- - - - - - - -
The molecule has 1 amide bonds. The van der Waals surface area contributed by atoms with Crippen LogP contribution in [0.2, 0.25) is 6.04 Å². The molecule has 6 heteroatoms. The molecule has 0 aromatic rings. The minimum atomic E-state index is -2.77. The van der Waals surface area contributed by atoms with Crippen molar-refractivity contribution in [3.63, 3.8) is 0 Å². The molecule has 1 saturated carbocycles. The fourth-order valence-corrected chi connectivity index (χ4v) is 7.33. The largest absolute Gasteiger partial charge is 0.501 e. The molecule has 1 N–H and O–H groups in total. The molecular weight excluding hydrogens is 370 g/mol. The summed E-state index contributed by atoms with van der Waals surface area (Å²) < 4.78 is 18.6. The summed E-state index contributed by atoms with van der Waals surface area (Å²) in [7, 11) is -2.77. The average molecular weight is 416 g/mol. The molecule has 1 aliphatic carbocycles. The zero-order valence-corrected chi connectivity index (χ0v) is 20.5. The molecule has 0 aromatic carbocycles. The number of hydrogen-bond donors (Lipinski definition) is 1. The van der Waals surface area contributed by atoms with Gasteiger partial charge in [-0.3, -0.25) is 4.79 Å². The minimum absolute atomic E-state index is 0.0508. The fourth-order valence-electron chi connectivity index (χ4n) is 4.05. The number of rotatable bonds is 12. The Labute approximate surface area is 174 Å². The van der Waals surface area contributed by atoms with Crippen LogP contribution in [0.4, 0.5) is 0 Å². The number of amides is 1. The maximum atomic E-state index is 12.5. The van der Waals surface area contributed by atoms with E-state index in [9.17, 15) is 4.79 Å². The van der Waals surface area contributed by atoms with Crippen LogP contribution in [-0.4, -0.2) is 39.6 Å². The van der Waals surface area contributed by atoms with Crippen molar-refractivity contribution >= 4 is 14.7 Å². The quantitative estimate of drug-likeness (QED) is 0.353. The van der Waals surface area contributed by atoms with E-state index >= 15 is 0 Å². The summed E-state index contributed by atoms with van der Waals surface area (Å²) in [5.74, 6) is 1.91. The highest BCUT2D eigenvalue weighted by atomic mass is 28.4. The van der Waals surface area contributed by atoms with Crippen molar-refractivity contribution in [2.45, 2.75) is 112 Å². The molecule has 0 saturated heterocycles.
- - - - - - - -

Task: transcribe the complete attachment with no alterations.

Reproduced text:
The molecule has 1 amide bonds. The van der Waals surface area contributed by atoms with Crippen LogP contribution in [0.2, 0.25) is 6.04 Å². The molecule has 6 heteroatoms. The molecule has 0 aromatic rings. The minimum atomic E-state index is -2.77. The van der Waals surface area contributed by atoms with Crippen molar-refractivity contribution in [3.63, 3.8) is 0 Å². The molecule has 1 saturated carbocycles. The fourth-order valence-corrected chi connectivity index (χ4v) is 7.33. The largest absolute Gasteiger partial charge is 0.501 e. The molecule has 1 N–H and O–H groups in total. The molecular weight excluding hydrogens is 370 g/mol. The summed E-state index contributed by atoms with van der Waals surface area (Å²) < 4.78 is 18.6. The summed E-state index contributed by atoms with van der Waals surface area (Å²) in [7, 11) is -2.77. The average molecular weight is 416 g/mol. The molecule has 1 aliphatic carbocycles. The zero-order valence-corrected chi connectivity index (χ0v) is 20.5. The molecule has 0 aromatic carbocycles. The number of hydrogen-bond donors (Lipinski definition) is 1. The van der Waals surface area contributed by atoms with Gasteiger partial charge in [-0.3, -0.25) is 4.79 Å². The minimum absolute atomic E-state index is 0.0508. The fourth-order valence-electron chi connectivity index (χ4n) is 4.05. The number of rotatable bonds is 12. The Labute approximate surface area is 174 Å². The van der Waals surface area contributed by atoms with Crippen LogP contribution in [0.4, 0.5) is 0 Å². The number of amides is 1. The maximum atomic E-state index is 12.5. The van der Waals surface area contributed by atoms with E-state index in [9.17, 15) is 4.79 Å². The van der Waals surface area contributed by atoms with Crippen LogP contribution in [-0.4, -0.2) is 39.6 Å². The van der Waals surface area contributed by atoms with Crippen molar-refractivity contribution >= 4 is 14.7 Å². The quantitative estimate of drug-likeness (QED) is 0.353. The van der Waals surface area contributed by atoms with E-state index >= 15 is 0 Å². The summed E-state index contributed by atoms with van der Waals surface area (Å²) in [5.74, 6) is 1.91. The highest BCUT2D eigenvalue weighted by atomic mass is 28.4. The van der Waals surface area contributed by atoms with Crippen molar-refractivity contribution in [2.45, 2.75) is 112 Å². The molecule has 0 saturated heterocycles.